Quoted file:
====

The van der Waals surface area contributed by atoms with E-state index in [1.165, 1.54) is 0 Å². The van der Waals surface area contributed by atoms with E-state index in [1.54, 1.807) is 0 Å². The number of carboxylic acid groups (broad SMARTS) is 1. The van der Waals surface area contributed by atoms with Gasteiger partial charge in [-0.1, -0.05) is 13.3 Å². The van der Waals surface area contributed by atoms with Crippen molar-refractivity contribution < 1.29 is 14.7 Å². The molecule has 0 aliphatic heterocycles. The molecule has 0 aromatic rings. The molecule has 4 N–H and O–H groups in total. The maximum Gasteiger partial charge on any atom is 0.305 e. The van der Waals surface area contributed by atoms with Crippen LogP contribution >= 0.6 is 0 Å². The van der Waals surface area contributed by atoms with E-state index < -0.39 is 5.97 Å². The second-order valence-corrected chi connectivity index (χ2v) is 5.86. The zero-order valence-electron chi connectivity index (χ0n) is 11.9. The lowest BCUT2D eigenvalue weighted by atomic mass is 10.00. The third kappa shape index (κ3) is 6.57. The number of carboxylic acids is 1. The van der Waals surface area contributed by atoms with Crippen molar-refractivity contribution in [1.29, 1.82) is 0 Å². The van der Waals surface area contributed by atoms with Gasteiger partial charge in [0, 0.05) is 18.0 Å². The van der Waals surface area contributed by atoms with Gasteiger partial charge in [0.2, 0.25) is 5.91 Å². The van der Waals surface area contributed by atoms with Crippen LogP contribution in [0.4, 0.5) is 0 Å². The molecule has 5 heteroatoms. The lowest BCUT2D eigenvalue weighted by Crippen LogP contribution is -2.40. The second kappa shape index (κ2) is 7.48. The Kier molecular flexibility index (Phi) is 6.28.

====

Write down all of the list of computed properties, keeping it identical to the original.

The van der Waals surface area contributed by atoms with E-state index in [1.165, 1.54) is 0 Å². The van der Waals surface area contributed by atoms with E-state index in [1.54, 1.807) is 0 Å². The number of carboxylic acid groups (broad SMARTS) is 1. The van der Waals surface area contributed by atoms with Gasteiger partial charge in [-0.1, -0.05) is 13.3 Å². The van der Waals surface area contributed by atoms with Crippen molar-refractivity contribution < 1.29 is 14.7 Å². The molecule has 0 aliphatic heterocycles. The molecule has 0 aromatic rings. The molecule has 4 N–H and O–H groups in total. The maximum Gasteiger partial charge on any atom is 0.305 e. The van der Waals surface area contributed by atoms with Crippen LogP contribution >= 0.6 is 0 Å². The van der Waals surface area contributed by atoms with E-state index < -0.39 is 5.97 Å². The second-order valence-corrected chi connectivity index (χ2v) is 5.86. The zero-order valence-electron chi connectivity index (χ0n) is 11.9. The lowest BCUT2D eigenvalue weighted by atomic mass is 10.00. The third kappa shape index (κ3) is 6.57. The number of carboxylic acids is 1. The van der Waals surface area contributed by atoms with Crippen molar-refractivity contribution in [1.29, 1.82) is 0 Å². The van der Waals surface area contributed by atoms with Gasteiger partial charge in [0, 0.05) is 18.0 Å². The van der Waals surface area contributed by atoms with Gasteiger partial charge in [0.2, 0.25) is 5.91 Å². The van der Waals surface area contributed by atoms with Crippen LogP contribution in [0.4, 0.5) is 0 Å². The molecule has 5 heteroatoms. The lowest BCUT2D eigenvalue weighted by Crippen LogP contribution is -2.40. The second kappa shape index (κ2) is 7.48. The Kier molecular flexibility index (Phi) is 6.28.